Ross - Irvine, Calif.

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Posted by cowcatcherrider on Wednesday, April 8, 2020 3:48 PM

Thanx for you comprehensive reply... that avoided talk of pizzas.  In Googling, as you may have, I ran across info about driver types and complicated math formulas on counterballencing, but nothing specific on counterweight design names.  So I guess for now it shall remain a mystery of no great importance.

Ross - Irvine, Calif.

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Posted by Overmod on Wednesday, April 8, 2020 3:50 PM

I have seen the 'crescent' shaped ones called 'lunes' (for evident reason).  There is a name associated for the 'divided' type (which was popular for high-speed  around the 1880s, I think) but I don't remember it offhand.  I always called the 'square' kind 'box' counterweights.

About the best example of 'counterweight' casting I have seen, for pure casting sophistication, is a comparatively low driver center 'outside' KRM in New Haven, Kentucky.  It clearly shows where weight is saved and where lead would go.

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Posted by cowcatcherrider on Wednesday, June 3, 2020 1:20 PM

Overmod,

I don't check my messages in this forum as often as I should.  Thanx for shedding some light on this (counterweight) issue.

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Posted by Wolf359 on Thursday, June 4, 2020 12:54 PM

OT Dean

 

I've heard the "pizza slice" counterweights called "Segmented," the square-end ones "Square-ended," or just "Square," and the ones with pointed ends are usually called "Crescent Counterweights." the latter two could be mixed, just as pilot wheelsets could be mixed spoked or solid.

 

Deano

 

I've always heard the "pizza slice" counterweights refered to as "bolt-on" counterweights, and the other two types as "square" and "crescent" counterweights as Deano said. I beleive it was fairly common to see "square" and "crescent" counterweights on the same locomotive in the early 1900s. Hear's a link to a photo of a Colorado Midland 2-8-0 with mixed counterweights: https://digital.denverlibrary.org/digital/collection/p15330coll22/id/51090/rec/5

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Posted by dknelson on Thursday, June 4, 2020 1:29 PM

Model Railroader Cyclopedia Vol 1 Steam Locomotives, by Linn Westcott, uses the "segment counterweights" and "crescent counterweights" vocabulary on p. 29 (for an Omaha Road 0-6-0 where photos showed both types).

Out of state Kalmbach staffers, and Eric White is not the only one, all seem to complain about the square or rectangular pizzas that are popular here in Wisconsin (often called "family style" pizzas).  The visible evidence suggests that they are eating plenty of Wisconsin pizza, they just miss the wedge shaped slices of their east coast youths.

Dave Nelson

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Posted by Overmod on Thursday, June 4, 2020 1:33 PM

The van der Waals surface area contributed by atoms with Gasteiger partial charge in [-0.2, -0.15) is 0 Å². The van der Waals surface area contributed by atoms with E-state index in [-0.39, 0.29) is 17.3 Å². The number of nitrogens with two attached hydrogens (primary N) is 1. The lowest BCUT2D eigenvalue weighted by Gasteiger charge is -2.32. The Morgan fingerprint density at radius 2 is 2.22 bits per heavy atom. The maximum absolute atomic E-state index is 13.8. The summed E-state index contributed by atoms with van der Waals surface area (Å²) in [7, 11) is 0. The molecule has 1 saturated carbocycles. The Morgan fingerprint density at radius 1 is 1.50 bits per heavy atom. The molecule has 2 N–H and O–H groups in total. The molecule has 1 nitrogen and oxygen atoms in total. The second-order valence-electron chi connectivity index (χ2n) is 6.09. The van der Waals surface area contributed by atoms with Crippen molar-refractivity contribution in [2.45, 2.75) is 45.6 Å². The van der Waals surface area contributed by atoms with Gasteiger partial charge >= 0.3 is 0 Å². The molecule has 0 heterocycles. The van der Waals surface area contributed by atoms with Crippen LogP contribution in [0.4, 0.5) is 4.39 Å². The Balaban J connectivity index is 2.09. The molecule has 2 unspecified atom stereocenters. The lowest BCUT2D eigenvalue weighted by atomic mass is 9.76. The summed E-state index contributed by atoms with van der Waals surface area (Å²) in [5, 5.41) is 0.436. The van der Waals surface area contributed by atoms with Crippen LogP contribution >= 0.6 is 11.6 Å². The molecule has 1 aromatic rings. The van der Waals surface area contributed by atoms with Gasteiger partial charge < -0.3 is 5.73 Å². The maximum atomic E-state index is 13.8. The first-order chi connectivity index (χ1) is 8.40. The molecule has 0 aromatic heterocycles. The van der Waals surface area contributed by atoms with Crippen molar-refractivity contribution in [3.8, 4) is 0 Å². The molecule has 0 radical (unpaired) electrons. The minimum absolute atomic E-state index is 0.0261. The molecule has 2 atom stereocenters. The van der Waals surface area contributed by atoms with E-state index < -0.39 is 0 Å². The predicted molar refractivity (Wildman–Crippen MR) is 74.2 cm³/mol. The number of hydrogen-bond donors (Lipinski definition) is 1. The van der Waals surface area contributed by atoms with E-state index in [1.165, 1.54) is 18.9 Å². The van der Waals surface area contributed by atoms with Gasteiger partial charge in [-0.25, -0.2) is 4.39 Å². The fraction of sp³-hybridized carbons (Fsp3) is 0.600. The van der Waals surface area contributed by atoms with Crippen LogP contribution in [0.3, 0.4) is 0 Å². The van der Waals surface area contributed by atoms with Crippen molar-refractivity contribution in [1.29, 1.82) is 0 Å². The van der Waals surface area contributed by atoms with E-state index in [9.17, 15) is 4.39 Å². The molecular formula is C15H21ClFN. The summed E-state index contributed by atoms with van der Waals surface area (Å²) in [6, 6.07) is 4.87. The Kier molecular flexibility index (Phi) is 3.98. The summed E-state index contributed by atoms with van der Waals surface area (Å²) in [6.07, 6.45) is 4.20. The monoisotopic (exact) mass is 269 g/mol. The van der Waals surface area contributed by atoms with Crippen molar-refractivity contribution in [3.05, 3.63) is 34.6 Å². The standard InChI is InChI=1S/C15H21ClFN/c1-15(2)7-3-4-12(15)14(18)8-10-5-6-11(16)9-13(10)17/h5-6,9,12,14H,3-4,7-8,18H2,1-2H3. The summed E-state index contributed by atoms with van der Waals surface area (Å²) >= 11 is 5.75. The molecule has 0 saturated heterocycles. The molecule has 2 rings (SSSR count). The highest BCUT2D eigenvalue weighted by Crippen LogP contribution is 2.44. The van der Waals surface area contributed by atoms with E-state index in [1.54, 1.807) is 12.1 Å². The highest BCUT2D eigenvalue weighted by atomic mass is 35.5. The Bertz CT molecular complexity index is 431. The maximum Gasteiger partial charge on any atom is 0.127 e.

Note that improvements in patterning and casting would be needed for 'lune' counterweight pockets to make full sense.  Before that, the necessity to have light weight, strong and complete spokes, and strong and 'cracking-resistant' shape between spikes and rim would make bolt-on counterweighting completely divorced from the structural wheel a better choice.  Some of the later spoke centers are, like Phoenix bridges, triumphs of fabrication making up for materials expense.  You can easily see why more indeterminate cast (or even fabricated) disk-type centers caught on so thoroughly in the age of angled cross-balancing and lightweight 100mph rods... 

 
There is a name, and probably a patent history, for those 'split counterweight' types meant for high speed/low augment in the late 1800s, but I don't know it yet ... this is probably an Ed question like the actual history of "Ohio" tender trucks.  The idea was to carry counterweight, including necessary overbalance, as a 'resultant' rather than directly opposite the mass or rods and pin to be balanced.  I have never been too sure this was any better engineering than the telepomp, but that may just be me.

Perhaps interestingly, in the bad old depths of drag-freight emphasis, CB&Q built a locomotive with so much rod mass, inertia and piston thrust that its main couldn't physically hold enough counterweight mass (IIRC this was about 1916).  The solution was to fit additional bob counterweights to the axle, inside the frames, looking a bit like throws for a three-cylinder locomotive.  This would have been relatively nifty in limiting overbalance to the outside masses (where it would act better on reducing yaw or hunting) while keeping actual overbalance mass to a minimum.  Again I do not know what these weights would be 'properly' called.

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Posted by cowcatcherrider on Tuesday, June 23, 2020 1:08 PM

Wow... I'm learning a lot from all the replies.  Thank you all very much.